Iron (Fe) metabolism parameters were determined in all the patients. In most cases there was chronic disease anaemia. Patients did not require supplementation of Fe preparations. Supplementation was conducted only in the case of Fe deficiency anaemia, in approximately 5% of cases (generally due to the tumour haemorrhage).

Differences between EPO1 and EPO2, EPO3 and EPO4, and EPO5 and EPO6 were statistically significant.

The EPO increase was found in a considerable number of patients in the middle of each chemotherapy cycle and then returning towards the initial values before the administration of subsequent treatment cycles.

In the analysed group, there was an increase in creatinine value (up to 107 mmol/l in one patient); creatinine concentrations were correct in the remaining patients. Eighty-nine patients (80%), after finishing induction chemotherapy, were treated radically. In the case of the remaining 14 patients (20%), due to the lack of any response to induction chemotherapy, palliative treatment was administered. There was rapid disease recurrence or dissemination among 28 patients treated radically (27%).

Initial erythrocytic parameters

Before chemotherapy, with a lack of anaemia, higher EPO concentrations stimulate REC production, but this is not reflected in the HGB and RBC concentration increase, and consequently it leads to anaemia accompanying cancer (92 cases). During platinum-based chemotherapy, EPO concentration growth can be observed (Table 5).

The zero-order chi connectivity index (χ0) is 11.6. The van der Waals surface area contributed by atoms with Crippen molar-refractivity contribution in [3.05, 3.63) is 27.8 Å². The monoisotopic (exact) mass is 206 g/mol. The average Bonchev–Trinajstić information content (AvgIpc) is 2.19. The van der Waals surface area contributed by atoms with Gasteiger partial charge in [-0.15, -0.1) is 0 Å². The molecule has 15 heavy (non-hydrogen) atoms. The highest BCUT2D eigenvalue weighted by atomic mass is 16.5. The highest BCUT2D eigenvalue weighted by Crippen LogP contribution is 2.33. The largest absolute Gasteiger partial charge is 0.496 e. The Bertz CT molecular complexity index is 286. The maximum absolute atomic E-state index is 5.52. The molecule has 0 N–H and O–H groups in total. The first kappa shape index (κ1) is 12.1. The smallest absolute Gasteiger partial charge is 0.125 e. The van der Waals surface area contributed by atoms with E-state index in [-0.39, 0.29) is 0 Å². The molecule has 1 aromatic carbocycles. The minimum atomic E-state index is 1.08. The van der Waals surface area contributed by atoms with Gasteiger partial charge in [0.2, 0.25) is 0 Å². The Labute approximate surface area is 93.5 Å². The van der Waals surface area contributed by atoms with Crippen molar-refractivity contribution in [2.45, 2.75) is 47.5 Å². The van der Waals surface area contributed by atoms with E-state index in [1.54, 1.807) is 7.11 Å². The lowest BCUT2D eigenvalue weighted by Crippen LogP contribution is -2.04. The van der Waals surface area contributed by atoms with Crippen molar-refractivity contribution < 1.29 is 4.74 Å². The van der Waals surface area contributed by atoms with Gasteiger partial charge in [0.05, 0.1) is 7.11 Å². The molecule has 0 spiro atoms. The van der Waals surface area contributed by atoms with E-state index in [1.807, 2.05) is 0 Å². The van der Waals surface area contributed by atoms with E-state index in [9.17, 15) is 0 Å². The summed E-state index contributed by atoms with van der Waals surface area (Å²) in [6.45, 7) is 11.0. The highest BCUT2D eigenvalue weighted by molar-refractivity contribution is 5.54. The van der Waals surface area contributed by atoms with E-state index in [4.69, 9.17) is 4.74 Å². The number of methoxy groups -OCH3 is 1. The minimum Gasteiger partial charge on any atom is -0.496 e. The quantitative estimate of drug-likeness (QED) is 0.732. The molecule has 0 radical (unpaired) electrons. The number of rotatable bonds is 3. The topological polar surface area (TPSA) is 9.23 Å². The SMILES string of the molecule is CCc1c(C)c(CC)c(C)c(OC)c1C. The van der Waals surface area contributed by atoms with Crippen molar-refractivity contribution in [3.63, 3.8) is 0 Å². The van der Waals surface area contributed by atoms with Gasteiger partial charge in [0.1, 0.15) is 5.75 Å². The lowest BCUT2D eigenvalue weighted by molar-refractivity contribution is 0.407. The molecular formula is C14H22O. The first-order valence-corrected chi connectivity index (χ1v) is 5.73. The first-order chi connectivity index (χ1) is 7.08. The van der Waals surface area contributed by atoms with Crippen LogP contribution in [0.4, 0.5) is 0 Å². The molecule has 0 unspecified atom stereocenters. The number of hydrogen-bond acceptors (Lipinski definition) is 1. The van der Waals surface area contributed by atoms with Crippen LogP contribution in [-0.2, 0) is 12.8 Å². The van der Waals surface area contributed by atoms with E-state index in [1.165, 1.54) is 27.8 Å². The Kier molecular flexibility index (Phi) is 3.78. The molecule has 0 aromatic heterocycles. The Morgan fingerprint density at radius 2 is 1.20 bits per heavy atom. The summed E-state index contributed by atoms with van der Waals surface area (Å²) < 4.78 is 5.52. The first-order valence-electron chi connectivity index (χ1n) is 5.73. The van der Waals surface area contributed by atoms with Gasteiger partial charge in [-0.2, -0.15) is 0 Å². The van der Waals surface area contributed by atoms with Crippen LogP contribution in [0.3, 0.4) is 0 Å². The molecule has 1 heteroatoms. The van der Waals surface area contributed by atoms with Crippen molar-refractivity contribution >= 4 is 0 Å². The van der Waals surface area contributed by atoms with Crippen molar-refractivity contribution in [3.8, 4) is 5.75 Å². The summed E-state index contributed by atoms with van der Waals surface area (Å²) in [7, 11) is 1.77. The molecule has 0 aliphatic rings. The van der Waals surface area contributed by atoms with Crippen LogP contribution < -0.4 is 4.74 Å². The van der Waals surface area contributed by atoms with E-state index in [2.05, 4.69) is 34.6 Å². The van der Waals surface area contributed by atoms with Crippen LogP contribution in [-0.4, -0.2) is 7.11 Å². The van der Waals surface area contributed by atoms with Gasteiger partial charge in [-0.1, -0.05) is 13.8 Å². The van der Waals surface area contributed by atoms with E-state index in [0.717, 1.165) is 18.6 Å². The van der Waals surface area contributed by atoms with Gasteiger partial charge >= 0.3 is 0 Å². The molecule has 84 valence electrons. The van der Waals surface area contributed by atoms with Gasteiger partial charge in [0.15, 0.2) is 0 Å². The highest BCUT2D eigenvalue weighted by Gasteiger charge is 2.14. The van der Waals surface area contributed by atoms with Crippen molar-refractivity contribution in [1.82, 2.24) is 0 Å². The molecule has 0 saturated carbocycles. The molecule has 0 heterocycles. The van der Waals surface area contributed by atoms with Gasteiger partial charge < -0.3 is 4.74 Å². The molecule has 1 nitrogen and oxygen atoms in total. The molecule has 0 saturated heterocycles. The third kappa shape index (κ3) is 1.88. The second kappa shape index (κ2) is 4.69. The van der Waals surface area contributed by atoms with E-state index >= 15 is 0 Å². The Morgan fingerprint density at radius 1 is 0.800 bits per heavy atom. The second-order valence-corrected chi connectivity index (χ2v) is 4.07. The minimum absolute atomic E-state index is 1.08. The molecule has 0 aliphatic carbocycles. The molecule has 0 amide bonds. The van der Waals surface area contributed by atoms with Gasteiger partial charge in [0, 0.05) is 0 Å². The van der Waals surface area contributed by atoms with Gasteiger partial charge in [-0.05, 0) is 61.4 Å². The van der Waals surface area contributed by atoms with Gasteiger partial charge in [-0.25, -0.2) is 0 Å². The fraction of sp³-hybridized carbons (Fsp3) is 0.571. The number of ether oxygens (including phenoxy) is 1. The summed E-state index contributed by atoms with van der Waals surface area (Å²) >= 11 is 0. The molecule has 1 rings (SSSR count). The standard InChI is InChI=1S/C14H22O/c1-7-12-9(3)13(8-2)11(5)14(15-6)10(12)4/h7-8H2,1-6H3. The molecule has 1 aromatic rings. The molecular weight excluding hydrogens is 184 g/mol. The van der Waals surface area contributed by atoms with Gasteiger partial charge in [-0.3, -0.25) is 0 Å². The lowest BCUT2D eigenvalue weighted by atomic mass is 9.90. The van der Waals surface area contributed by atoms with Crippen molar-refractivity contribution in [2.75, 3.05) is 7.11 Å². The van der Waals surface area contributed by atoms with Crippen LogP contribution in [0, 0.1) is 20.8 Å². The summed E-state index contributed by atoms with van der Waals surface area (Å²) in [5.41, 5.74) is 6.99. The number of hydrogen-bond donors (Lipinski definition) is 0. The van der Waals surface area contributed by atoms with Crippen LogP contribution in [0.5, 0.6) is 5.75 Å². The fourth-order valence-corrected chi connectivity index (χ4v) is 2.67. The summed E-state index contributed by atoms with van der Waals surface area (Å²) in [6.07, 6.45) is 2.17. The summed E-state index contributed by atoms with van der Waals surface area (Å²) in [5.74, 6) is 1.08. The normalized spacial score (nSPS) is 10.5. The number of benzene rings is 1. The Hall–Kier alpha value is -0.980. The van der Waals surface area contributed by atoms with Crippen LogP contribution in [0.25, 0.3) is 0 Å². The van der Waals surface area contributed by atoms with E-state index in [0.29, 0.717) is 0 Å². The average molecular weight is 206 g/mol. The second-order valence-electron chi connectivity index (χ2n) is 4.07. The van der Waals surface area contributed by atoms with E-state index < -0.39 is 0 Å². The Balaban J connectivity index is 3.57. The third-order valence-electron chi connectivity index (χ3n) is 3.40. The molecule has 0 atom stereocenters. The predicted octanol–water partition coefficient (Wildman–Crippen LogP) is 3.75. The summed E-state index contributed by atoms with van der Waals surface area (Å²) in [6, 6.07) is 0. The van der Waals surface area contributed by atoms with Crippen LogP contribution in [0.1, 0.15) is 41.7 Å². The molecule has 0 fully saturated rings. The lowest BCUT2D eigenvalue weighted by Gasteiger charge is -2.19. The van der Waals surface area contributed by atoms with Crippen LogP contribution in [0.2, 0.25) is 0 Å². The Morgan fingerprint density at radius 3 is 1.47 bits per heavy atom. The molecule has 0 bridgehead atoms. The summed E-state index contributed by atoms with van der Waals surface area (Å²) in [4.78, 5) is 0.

Table 5

Correlation analysis – the impact of three months’ chemotherapy based on platinum derivatives on the erythropoietin (EPO) concentration and erythrocytic parameters in patients with head and neck carcinoma

ParameterEPO1 (n = 92) before cycle 1 n = 92EPO2 (n = 81) on day 11 of cycle 1 n = 29EPO3 (n = 73) before cycle 2; no correlationEPO4 (n = 67) on day 11 of cycle 2 n = 32EPO5 (n = 55) before cycle 3; no correlationEPO6 (n = 41) on day 11 of cycle 3 n = 35EPO7(n = 20) after 3 cycles n = 14
EPO8.96 ±5.4411.83 ±7.1618.82 ±16.4523.55 ±22.4320.60 ±17.55
RBC4.64 ±0.48–0.39*4.47 ±0.51–0.43*4.19 ±0.43–0.40*3.96 ±0.40–0.46*4.01 ±0.44–0.71*
REC#64.91 ±20.9875.64 ±31.69
0.42*
81.61 ±36.6481.73 ±47.3587.36 ±32.93
Hb13.98 ±1.28–0.44*13.36 ±1.57–0.50*12.79 ±1.1412.13 ±1.18–0.36*12.26 ±1.07
IRF9.73 ±4.70
0.26*
13.57 ±6.62
0.48*
17.70 ±10.25
0.48*
17.97 ±8.2217.30 ±7.55
HGB-REC32.81 ±2.2633.63 ±2.2133.70 ±2.1334.79 ±2.8533.41 ±4.59

[i] Correlation coefficients labelled with an asterisk are significant at p < 0.05

  1. The administration of one chemotherapy dose results in higher EPO release (two-fold increase in EPO concentration), which intensifies REC production but without HGB-REC growth. In consequence, it leads to the decrease in RBC and HGB concentration (29–32 cases).

  2. The administration of two and three chemotherapy doses results in the subsequent increase of EPO release, which does not intensify REC production. In consequence, anaemia increases (35 cases).

Conclusions

  1. Platinum-based chemotherapy results in the increase of EPO concentration.

  2. The EPO concentration increase, despite the symptoms of erythroblastic system stimulation, does not lead to the prevention of carcinoma-related anaemia, which progresses probably due to platinum toxicity.